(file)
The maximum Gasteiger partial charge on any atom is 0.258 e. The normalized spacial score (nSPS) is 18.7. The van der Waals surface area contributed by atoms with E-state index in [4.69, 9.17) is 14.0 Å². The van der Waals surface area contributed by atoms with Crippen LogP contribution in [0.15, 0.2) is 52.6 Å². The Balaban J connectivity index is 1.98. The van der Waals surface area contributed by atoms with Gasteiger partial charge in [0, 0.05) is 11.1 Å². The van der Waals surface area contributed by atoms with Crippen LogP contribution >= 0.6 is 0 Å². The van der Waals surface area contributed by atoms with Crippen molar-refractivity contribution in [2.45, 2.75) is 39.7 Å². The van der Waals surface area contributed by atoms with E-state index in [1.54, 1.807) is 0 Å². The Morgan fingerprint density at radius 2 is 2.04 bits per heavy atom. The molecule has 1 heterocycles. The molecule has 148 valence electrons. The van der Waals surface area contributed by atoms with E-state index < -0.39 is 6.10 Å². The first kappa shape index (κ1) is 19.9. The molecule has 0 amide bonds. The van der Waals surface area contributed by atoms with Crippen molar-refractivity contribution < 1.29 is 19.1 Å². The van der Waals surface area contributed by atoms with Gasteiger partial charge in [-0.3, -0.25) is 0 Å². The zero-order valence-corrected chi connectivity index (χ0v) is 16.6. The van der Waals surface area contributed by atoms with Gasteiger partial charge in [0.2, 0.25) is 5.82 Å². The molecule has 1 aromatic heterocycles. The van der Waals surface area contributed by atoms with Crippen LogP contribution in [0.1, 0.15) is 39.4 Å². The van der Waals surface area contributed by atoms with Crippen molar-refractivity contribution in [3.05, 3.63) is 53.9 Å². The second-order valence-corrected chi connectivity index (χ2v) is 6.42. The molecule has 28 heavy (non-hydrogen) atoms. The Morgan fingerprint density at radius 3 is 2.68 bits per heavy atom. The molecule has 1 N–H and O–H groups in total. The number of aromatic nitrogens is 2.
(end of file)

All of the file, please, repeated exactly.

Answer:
The maximum Gasteiger partial charge on any atom is 0.258 e. The normalized spacial score (nSPS) is 18.7. The van der Waals surface area contributed by atoms with E-state index in [4.69, 9.17) is 14.0 Å². The van der Waals surface area contributed by atoms with Crippen LogP contribution in [0.15, 0.2) is 52.6 Å². The Balaban J connectivity index is 1.98. The van der Waals surface area contributed by atoms with Gasteiger partial charge in [0, 0.05) is 11.1 Å². The van der Waals surface area contributed by atoms with Crippen LogP contribution >= 0.6 is 0 Å². The van der Waals surface area contributed by atoms with Crippen molar-refractivity contribution in [2.45, 2.75) is 39.7 Å². The van der Waals surface area contributed by atoms with E-state index in [1.54, 1.807) is 0 Å². The Morgan fingerprint density at radius 2 is 2.04 bits per heavy atom. The molecule has 1 heterocycles. The molecule has 148 valence electrons. The van der Waals surface area contributed by atoms with E-state index < -0.39 is 6.10 Å². The first kappa shape index (κ1) is 19.9. The molecule has 0 amide bonds. The van der Waals surface area contributed by atoms with Crippen molar-refractivity contribution < 1.29 is 19.1 Å². The van der Waals surface area contributed by atoms with Gasteiger partial charge in [-0.3, -0.25) is 0 Å². The zero-order valence-corrected chi connectivity index (χ0v) is 16.6. The van der Waals surface area contributed by atoms with Gasteiger partial charge in [0.2, 0.25) is 5.82 Å². The molecule has 1 aromatic heterocycles. The van der Waals surface area contributed by atoms with Crippen LogP contribution in [0.1, 0.15) is 39.4 Å². The van der Waals surface area contributed by atoms with Crippen molar-refractivity contribution in [3.05, 3.63) is 53.9 Å². The second-order valence-corrected chi connectivity index (χ2v) is 6.42. The molecule has 28 heavy (non-hydrogen) atoms. The Morgan fingerprint density at radius 3 is 2.68 bits per heavy atom. The molecule has 1 N–H and O–H groups in total. The number of aromatic nitrogens is 2.